Two warnings on this blog report, graphic description of poorly performing bodily functions and a pretty downbeat spin on things. It won't last, don't worry....
The second race in the Grand Slam did not pan out as I had hoped. As regular readers of this blog well know, I have been injured for most of the year with two stress fractures and almost no run training to speak of in the run up to Western States which I managed to get through on cycling training on a stationary bike, mental stubborness and good luck that my shin held up.
When I returned I thought long and hard about going to Vermont to run. Between the two races I managed a total of 3 miles, had a lot of trouble sleeping and was mentally and physically fatigued as a result of pushing an out of shape body through 100 hot mountain miles in 28 hours. But to not have tried would have been a sin. I was thankful I got through WS but knew if I could knock off Vermont, the 'easiest' 100 in the Slam, then I would have enough time to recover better for Leadville in August.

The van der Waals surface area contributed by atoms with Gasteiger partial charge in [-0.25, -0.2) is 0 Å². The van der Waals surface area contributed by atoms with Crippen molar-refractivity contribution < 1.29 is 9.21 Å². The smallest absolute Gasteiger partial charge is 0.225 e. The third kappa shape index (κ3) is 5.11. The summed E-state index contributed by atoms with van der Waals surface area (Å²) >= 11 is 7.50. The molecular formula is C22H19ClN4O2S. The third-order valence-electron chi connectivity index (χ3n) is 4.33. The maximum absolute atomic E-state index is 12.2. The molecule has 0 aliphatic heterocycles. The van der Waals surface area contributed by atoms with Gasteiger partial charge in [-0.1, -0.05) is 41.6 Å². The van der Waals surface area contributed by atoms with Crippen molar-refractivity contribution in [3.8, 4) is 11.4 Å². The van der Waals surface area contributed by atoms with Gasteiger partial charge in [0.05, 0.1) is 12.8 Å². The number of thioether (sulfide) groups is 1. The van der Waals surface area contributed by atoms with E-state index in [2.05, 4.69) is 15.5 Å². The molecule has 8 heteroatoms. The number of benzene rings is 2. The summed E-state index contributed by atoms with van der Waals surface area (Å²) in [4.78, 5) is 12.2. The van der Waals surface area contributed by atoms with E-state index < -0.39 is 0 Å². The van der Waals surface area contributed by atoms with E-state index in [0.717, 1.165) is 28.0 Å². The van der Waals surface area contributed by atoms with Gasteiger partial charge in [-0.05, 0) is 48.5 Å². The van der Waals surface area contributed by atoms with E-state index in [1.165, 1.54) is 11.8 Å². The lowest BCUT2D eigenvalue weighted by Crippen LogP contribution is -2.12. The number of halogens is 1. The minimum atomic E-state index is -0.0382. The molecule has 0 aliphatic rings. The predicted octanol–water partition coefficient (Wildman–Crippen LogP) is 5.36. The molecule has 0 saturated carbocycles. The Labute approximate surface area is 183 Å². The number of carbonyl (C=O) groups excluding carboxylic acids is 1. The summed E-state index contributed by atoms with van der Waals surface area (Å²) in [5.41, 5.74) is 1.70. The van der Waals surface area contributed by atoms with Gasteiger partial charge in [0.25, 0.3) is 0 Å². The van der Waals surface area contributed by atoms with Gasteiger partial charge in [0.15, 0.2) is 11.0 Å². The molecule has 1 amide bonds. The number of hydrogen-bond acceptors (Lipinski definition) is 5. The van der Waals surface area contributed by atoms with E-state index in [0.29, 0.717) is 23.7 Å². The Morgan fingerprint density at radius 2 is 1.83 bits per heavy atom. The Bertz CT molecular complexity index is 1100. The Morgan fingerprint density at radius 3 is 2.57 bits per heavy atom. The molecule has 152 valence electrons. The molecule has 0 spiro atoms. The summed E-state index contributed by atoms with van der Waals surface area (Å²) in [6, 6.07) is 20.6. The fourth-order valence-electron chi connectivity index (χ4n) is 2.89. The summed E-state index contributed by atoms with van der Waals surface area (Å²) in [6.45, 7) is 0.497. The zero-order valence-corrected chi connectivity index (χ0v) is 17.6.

We left it late to fly out and for the third time in succession, BA had oversold the flight and made us wait until an hour before the plane was due to leave before confirming we had a seat! In the end we landed in Boston around 8pm (1am UK time) and drove the 2 hours out to White River Junction. Thursday night we got about 5 hrs of sleep and then hit registration at Silver Hill Meadow, hidden in the green hills and rolling dirt roads of Vermont alongside around 300 other runners and some horses who were also running the race (not joking). Below is a picture of two of the 100 mile horses wearing blinkers, except the blinkers are actually total headwrap blindfolds? This is the best thing that I have ever seen at an ultra